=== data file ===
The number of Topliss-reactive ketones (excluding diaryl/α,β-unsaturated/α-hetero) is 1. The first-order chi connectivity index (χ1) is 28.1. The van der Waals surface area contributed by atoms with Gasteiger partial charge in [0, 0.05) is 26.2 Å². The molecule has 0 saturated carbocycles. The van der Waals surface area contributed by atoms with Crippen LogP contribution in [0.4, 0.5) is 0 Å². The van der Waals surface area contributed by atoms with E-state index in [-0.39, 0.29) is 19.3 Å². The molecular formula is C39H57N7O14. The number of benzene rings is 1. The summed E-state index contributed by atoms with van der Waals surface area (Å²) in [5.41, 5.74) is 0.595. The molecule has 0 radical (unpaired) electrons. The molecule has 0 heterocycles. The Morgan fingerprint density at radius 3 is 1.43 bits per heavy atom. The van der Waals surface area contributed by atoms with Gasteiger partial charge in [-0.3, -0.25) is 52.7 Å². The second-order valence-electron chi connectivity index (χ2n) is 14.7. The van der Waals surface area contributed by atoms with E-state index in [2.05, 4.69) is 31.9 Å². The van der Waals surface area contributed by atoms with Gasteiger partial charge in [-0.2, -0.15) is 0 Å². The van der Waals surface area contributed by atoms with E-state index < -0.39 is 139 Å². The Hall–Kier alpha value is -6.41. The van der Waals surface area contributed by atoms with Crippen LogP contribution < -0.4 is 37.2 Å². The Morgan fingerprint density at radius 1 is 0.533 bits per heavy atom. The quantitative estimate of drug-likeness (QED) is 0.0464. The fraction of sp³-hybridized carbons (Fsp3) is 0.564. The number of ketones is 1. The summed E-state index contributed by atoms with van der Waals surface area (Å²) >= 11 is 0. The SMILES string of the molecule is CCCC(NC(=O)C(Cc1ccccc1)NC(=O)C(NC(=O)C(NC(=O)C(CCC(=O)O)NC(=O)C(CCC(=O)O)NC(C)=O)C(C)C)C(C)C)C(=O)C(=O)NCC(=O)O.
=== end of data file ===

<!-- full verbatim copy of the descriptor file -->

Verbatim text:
The number of Topliss-reactive ketones (excluding diaryl/α,β-unsaturated/α-hetero) is 1. The first-order chi connectivity index (χ1) is 28.1. The van der Waals surface area contributed by atoms with Gasteiger partial charge in [0, 0.05) is 26.2 Å². The molecule has 0 saturated carbocycles. The van der Waals surface area contributed by atoms with Crippen LogP contribution in [0.4, 0.5) is 0 Å². The van der Waals surface area contributed by atoms with E-state index in [-0.39, 0.29) is 19.3 Å². The molecular formula is C39H57N7O14. The number of benzene rings is 1. The summed E-state index contributed by atoms with van der Waals surface area (Å²) in [5.41, 5.74) is 0.595. The molecule has 0 radical (unpaired) electrons. The molecule has 0 heterocycles. The Morgan fingerprint density at radius 3 is 1.43 bits per heavy atom. The van der Waals surface area contributed by atoms with Gasteiger partial charge in [-0.3, -0.25) is 52.7 Å². The second-order valence-electron chi connectivity index (χ2n) is 14.7. The van der Waals surface area contributed by atoms with E-state index in [2.05, 4.69) is 31.9 Å². The van der Waals surface area contributed by atoms with Gasteiger partial charge in [-0.2, -0.15) is 0 Å². The van der Waals surface area contributed by atoms with E-state index < -0.39 is 139 Å². The Hall–Kier alpha value is -6.41. The van der Waals surface area contributed by atoms with Crippen LogP contribution < -0.4 is 37.2 Å². The Morgan fingerprint density at radius 1 is 0.533 bits per heavy atom. The quantitative estimate of drug-likeness (QED) is 0.0464. The fraction of sp³-hybridized carbons (Fsp3) is 0.564. The number of ketones is 1. The summed E-state index contributed by atoms with van der Waals surface area (Å²) >= 11 is 0. The SMILES string of the molecule is CCCC(NC(=O)C(Cc1ccccc1)NC(=O)C(NC(=O)C(NC(=O)C(CCC(=O)O)NC(=O)C(CCC(=O)O)NC(C)=O)C(C)C)C(C)C)C(=O)C(=O)NCC(=O)O.